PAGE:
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An overview THE DEBATE OVER GLOBALIZATION:. What is Globalization?  no commonly accepted definition  means different things to different people  a.

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Presentation on theme: "An overview THE DEBATE OVER GLOBALIZATION:. What is Globalization?  no commonly accepted definition  means different things to different people  a."— Presentation transcript:

1 An overview THE DEBATE OVER GLOBALIZATION:

2 What is Globalization?  no commonly accepted definition  means different things to different people  a complex phenomenon which includes a variety of topics and issues

3 Globalization TThe term was popularized by Theodore Levitt in his article, “Globalization of Markets”, published in the Harvard Business Review, 1983, May-June issue.

4 What is “Globalization?” “Globalization refers to increases in the degree of integration between national economies. Integration encompasses all of the ways national economies are connected in international markets, including trade in goods, services and ideas; international movements of the factors of production; and coordination of public policies.” Focus: Globalization. NCEE, NY.

5 Globalization: key terms  Change  Expansion  Interaction  Integration  International markets  Technology  Trade  Interdependency

6 What is globalization? Trade in goods and services FFrom 1960 – 2003: U.S. Exports increased by almost 800% U.S. Imports increased by 1,300% Imports grew from 4.2% to 13.8% GDP Exports grew from 4.9% to 9.3% GDP

7 International mobility of labor  2001 – 31.8 million immigrants made up 11% of the nation’s population  2001 – US had 20 million immigrants in the labor force, comprising 13.9% of the labor force— approximately twice as high as in the 1970’s

8 International Mobility of Capital  In 2003, U.S. agents owned $7.8 trillion of foreign financial assets  Foreign agents owned $10.5 trillion of U.S. financial assets  A sizable fraction of US capital stock is owned by foreign citizens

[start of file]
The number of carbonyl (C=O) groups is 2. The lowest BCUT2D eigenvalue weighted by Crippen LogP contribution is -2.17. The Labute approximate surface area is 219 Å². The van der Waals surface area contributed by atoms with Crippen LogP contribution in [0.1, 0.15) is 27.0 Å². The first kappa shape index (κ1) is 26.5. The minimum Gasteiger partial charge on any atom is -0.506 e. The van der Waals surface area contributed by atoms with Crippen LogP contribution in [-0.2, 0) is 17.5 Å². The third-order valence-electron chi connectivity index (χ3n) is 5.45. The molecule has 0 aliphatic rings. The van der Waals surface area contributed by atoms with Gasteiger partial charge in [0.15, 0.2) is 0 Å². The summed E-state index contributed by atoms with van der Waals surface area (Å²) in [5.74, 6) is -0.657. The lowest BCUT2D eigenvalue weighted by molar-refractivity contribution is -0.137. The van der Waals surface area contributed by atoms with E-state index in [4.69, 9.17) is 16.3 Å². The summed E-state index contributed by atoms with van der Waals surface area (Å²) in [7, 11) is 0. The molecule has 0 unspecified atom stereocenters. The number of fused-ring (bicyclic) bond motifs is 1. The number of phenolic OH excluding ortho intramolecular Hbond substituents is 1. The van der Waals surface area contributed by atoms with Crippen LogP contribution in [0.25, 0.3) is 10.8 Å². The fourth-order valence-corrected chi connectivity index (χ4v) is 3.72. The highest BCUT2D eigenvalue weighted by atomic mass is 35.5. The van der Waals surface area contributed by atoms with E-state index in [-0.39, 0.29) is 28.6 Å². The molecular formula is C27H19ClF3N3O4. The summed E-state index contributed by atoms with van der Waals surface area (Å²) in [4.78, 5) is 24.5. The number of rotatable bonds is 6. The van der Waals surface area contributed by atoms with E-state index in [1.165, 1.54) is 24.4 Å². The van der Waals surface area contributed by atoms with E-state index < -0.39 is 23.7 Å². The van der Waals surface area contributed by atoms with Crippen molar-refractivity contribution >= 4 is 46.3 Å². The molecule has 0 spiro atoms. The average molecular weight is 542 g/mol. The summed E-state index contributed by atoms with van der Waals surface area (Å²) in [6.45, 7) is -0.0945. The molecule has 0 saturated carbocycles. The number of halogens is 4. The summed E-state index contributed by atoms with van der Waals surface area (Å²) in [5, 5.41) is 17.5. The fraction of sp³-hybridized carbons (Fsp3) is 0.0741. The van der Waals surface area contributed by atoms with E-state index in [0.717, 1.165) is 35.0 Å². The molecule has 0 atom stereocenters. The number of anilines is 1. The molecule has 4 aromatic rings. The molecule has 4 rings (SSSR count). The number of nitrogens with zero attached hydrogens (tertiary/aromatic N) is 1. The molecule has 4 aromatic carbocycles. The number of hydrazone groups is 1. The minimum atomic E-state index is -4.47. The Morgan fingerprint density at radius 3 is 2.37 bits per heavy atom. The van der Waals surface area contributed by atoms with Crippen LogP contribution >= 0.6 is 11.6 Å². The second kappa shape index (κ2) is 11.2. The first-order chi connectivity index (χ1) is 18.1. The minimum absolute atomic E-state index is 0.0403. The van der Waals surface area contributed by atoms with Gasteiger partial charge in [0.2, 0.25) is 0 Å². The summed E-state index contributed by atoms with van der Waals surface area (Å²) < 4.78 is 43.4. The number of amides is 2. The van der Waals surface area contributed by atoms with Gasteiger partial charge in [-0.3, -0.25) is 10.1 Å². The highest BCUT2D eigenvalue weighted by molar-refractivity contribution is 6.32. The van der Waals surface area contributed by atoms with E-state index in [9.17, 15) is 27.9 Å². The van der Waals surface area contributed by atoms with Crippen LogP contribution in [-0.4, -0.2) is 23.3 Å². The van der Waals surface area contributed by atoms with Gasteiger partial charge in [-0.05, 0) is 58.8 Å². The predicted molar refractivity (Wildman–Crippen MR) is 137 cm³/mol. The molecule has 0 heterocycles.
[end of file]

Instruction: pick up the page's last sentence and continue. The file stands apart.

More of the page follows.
9 Integration: Old and New CChanges in what is traded CChanges in how trade is conducted and how countries are integrated

10 Integration: Old and New  Growth of Multi-national Corporations (MNC)  Foreign Direct Investment (FDI)

11 Multinational Corporations Company/ProductOwned by Shell Gas 7 Up Bayer Aspirin Burger King Hamburgers & Fries Crowne Plaza Hotel Houghton Mifflin Book Snapple Ice Tea Skippy Peanut Butter

12 Multinational Corporations Company/ProductOwned by Shell GasRoyal Dutch Shell 7 UpBritain’s Cadbury Schweppes Bayer AspirinBayer AG in Germany Burger King Hamburgers & FriesBritish Diageo Crowne Plaza HotelBritish hotel firm Six Continents Houghton Mifflin BookFrench Vivendi Universal Snapple Ice TeaBritain’s Cadbury Schweppes Skippy Peanut ButterUnilever, Anglo-Dutch Company

13 Integration: Old and New  U.S. less reliant on trade than most other countries  U.S. exports as a % GDP are comparable to what they were in 1880.

14 II. Why Countries Trade  Specialization  Arbitrage  Absolute Advantage  Comparative Advantage  Gains from Trade

15 Sources of comparative advantage  Differences in endowments of natural resources  Government services and regulations  Investment in technology  Differences in the supply of key inputs  International migration and capital flows  Activity

16 Other reasons for trade  Differentiated Products  Consumer tastes and preferences  Multinational firms